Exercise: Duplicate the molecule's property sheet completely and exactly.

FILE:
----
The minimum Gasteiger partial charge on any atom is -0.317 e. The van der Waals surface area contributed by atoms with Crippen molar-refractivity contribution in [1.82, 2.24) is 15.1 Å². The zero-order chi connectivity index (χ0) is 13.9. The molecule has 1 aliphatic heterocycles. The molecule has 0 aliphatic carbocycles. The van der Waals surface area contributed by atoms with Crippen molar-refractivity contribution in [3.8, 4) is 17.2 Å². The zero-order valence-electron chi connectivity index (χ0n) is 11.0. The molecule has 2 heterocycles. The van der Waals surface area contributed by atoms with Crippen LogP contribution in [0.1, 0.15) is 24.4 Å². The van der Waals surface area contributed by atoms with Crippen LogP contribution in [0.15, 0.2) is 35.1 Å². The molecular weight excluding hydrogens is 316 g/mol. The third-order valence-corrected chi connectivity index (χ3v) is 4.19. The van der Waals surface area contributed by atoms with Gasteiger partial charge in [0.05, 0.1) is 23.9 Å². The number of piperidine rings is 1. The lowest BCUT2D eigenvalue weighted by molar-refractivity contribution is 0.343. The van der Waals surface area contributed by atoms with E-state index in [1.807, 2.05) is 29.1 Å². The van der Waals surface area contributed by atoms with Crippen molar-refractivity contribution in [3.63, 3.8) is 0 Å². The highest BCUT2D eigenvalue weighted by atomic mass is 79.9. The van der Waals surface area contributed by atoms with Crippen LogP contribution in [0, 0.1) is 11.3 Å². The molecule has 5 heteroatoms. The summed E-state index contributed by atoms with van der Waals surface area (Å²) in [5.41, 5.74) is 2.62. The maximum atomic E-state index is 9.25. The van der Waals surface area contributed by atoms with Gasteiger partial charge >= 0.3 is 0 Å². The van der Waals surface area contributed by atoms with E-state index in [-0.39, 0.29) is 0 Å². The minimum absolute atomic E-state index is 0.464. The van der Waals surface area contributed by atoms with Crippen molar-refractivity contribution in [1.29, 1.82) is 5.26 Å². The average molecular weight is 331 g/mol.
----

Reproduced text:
The minimum Gasteiger partial charge on any atom is -0.317 e. The van der Waals surface area contributed by atoms with Crippen molar-refractivity contribution in [1.82, 2.24) is 15.1 Å². The zero-order chi connectivity index (χ0) is 13.9. The molecule has 1 aliphatic heterocycles. The molecule has 0 aliphatic carbocycles. The van der Waals surface area contributed by atoms with Crippen molar-refractivity contribution in [3.8, 4) is 17.2 Å². The zero-order valence-electron chi connectivity index (χ0n) is 11.0. The molecule has 2 heterocycles. The van der Waals surface area contributed by atoms with Crippen LogP contribution in [0.1, 0.15) is 24.4 Å². The van der Waals surface area contributed by atoms with Crippen LogP contribution in [0.15, 0.2) is 35.1 Å². The molecular weight excluding hydrogens is 316 g/mol. The third-order valence-corrected chi connectivity index (χ3v) is 4.19. The van der Waals surface area contributed by atoms with Gasteiger partial charge in [0.05, 0.1) is 23.9 Å². The number of piperidine rings is 1. The lowest BCUT2D eigenvalue weighted by molar-refractivity contribution is 0.343. The van der Waals surface area contributed by atoms with E-state index in [1.807, 2.05) is 29.1 Å². The van der Waals surface area contributed by atoms with Crippen molar-refractivity contribution in [3.63, 3.8) is 0 Å². The highest BCUT2D eigenvalue weighted by atomic mass is 79.9. The van der Waals surface area contributed by atoms with Crippen LogP contribution in [0, 0.1) is 11.3 Å². The molecule has 5 heteroatoms. The summed E-state index contributed by atoms with van der Waals surface area (Å²) in [5.41, 5.74) is 2.62. The maximum atomic E-state index is 9.25. The van der Waals surface area contributed by atoms with Gasteiger partial charge >= 0.3 is 0 Å². The van der Waals surface area contributed by atoms with E-state index in [-0.39, 0.29) is 0 Å². The minimum absolute atomic E-state index is 0.464. The van der Waals surface area contributed by atoms with Crippen molar-refractivity contribution in [1.29, 1.82) is 5.26 Å². The average molecular weight is 331 g/mol.